Potential investors need to do their homework, and take a sanguine approach to risk, to make serious returns. Or, they could instead stick to traditional methods. As George Gordon, Sotheby’s co-chair of old master paintings, says: “People who have bought the best they could buy, and because they liked it—that usually works.”

More from The Art Newspaper


27 Oct 10
15:2 CET


A hedge against inflation? How about a hedge against boredom. Art should not be treated as the spiritual side of business as usual. Speculators - speculate away, good luck selling that stupid D.Hirst in 10 years. The press talks about artists as if they're minting money. The $price$ of a thing often exists in a different universe, much diff. from it's value.

24 Sep 10
16:17 CET


Some people need to chill out.

23 Sep 10
16:15 CET


Really great to read blog, I have fun reading your stuff.

19 Sep 10
15:58 CET


Wow this is such a disgusting article on so many levels. No wonder art is thought of as a commodity complete w percentages and pie charts! Will is right SOME art makes a crapload of money. But the artist doesn't reap any reward from greed driven resale. The person who bags the bucks is usually someone who is already rich, probably from screwing people as we just saw happen in recent crude. What we desperately need are more Herb and Dorothy that's real collecting and real class!

13 Sep 10
17:6 CET


As with every investment opportunity, buying smart is key. There is no fail proof plan for investing in any asset, art included. That being said, investing in well established artists with strong track records is a smart way to diversify an investment portfolio as these artists have secured their credibility in the market and are uncorrelated to traditional investments. Art gives you a safe and enjoyable avenue to invest in amongst very volatile markets. To make art a successful investment, you need the eye and the expertise to go after the right works that will appreciate in value. Artemundi Global Fund provides the investment vehicle as well as over 5 generations of art investing expertise. Plus, this investment can bring you pleasure while hanging on your wall. For more please visit Excellent article Art Newspaper!

13 Sep 10
15:58 CET


Huge Ponzi scheme, like all the others in the recent past, coming to an end soon. People will be burning Picassos for fuel not too long from now. Elizabeth Thomas told me so.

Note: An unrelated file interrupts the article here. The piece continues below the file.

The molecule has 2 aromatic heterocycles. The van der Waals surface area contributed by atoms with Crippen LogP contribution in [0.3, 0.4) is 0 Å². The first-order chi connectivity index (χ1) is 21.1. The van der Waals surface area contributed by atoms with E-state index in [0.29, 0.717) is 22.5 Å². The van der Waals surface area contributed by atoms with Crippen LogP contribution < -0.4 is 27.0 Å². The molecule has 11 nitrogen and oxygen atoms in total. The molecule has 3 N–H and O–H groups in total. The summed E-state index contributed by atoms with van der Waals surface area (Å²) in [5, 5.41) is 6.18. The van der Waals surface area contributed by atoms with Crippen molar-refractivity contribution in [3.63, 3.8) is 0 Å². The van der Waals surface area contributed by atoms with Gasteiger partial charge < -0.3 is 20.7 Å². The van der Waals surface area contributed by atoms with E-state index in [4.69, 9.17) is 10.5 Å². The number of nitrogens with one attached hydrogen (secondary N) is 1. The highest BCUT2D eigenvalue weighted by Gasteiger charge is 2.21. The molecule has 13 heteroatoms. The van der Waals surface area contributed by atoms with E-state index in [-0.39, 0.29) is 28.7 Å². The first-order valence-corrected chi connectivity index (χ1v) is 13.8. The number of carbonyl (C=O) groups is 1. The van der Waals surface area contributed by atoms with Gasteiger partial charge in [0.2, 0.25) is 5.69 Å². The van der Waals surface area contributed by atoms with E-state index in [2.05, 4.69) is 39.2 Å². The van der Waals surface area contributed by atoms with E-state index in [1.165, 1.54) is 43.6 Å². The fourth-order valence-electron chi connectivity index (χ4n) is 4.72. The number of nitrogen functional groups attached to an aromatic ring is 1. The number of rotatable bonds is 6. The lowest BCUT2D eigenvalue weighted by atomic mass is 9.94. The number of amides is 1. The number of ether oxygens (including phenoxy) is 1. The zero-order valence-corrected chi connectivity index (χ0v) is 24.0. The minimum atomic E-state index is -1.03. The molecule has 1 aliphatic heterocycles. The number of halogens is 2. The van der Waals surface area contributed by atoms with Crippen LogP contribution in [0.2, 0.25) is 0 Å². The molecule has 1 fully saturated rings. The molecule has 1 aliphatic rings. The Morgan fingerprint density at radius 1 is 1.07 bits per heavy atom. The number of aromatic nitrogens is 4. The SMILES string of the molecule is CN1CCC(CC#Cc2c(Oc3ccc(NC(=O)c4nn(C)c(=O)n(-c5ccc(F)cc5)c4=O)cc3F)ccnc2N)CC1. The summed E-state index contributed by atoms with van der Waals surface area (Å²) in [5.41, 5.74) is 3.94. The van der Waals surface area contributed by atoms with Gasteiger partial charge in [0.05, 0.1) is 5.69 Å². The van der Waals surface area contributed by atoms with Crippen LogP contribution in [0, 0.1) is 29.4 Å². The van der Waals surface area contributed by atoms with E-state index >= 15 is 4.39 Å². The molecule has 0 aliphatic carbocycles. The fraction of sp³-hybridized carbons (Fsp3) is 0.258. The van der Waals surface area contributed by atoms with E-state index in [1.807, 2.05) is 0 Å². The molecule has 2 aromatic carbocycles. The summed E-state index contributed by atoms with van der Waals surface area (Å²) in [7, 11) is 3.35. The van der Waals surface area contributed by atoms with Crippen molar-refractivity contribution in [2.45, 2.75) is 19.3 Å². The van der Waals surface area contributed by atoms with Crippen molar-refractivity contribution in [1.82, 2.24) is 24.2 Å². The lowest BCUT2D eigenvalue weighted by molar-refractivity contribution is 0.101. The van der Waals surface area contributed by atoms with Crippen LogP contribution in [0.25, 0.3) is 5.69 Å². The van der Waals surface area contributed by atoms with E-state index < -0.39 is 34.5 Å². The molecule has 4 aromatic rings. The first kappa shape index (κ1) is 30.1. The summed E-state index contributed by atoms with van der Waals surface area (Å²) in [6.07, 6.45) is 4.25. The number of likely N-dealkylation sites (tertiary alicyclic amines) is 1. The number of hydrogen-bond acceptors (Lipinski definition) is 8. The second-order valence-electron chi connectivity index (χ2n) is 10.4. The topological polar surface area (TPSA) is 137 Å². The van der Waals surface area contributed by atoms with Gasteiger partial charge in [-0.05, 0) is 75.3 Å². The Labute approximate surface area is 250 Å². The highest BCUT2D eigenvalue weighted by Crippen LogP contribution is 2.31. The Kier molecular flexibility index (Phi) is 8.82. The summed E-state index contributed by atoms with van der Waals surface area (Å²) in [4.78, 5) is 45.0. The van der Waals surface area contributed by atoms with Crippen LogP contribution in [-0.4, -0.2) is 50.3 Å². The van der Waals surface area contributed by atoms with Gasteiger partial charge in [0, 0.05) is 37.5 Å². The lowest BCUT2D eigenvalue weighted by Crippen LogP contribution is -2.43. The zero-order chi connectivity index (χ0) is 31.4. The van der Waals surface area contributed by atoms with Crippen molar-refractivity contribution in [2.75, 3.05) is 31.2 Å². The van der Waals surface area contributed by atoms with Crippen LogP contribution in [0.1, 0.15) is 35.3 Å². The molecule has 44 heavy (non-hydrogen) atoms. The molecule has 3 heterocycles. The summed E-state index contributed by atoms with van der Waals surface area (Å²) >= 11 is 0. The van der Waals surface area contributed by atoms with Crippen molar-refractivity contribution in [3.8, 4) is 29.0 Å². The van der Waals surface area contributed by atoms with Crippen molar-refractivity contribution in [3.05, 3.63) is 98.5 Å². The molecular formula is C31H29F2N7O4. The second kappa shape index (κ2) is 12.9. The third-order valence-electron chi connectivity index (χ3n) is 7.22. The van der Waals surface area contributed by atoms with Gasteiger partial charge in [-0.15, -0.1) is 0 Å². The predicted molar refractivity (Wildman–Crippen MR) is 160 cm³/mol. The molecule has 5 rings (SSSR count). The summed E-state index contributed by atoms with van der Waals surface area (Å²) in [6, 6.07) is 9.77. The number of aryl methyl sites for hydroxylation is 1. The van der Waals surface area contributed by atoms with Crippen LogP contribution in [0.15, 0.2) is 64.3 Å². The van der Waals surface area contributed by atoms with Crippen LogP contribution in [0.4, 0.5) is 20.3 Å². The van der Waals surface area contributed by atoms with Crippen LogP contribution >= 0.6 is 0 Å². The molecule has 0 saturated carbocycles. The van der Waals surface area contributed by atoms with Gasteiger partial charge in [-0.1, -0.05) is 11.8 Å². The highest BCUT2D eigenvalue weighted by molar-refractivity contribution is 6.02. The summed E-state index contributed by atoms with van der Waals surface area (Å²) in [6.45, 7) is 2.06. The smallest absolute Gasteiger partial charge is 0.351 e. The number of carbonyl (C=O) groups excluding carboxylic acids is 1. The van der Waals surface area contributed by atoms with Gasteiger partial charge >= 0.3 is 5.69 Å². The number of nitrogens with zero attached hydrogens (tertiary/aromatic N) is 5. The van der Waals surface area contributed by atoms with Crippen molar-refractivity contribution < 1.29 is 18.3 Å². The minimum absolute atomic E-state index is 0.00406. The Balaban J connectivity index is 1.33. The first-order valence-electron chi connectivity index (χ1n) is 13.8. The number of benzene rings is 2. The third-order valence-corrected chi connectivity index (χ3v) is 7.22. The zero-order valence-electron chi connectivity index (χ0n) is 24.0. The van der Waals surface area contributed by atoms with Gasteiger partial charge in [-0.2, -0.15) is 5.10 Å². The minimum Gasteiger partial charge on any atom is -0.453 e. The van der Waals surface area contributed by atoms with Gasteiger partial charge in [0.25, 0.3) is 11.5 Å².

10 Sep 10
15:23 CET


What we are seeing here is an old “dead cat bounce” market. Art buyers will soon learn a lesson that the stock market has known for years.

10 Sep 10
15:23 CET


Thanks for pointing this out, Will. In fact, what you are saying holds true not just for the American/European art market but also for the Asian art market- where modern and contemporary art have lesser historical distance between each other. That said, it is also worthwhile to look into art objects and not just paintings, which in the Asian context, is still a fairly big money maker.

8 Sep 10
15:11 CET


This article largely misses the point of hedging. The value of art as a hedge in a balanced portfolio lies not in contemporary art's ability to achieve huge returns, but rather in the ability of more established markets like Old Masters and Impressionists to achieve relatively risk-free returns while being uncorrelated or negatively correlated with the other parts of an investor's portfolio (namely equity). The rates of return given throughout this article, though more immediately comprehensible and interesting to the average reader, I'm sure, have very little to do with the idea of art as a hedge. Rather, correlations as in "Collectible Investments for the High Net Worth Investor" p. 138 (to take the easiest example publicly available on Google Books) or in many other places in the economic literature on the topic are of much greater interest to collectors looking to balance their portfolio. Rename this article 'SOME ART MAKES A CRAPLOAD OF MONEY' and it's perfectly fine.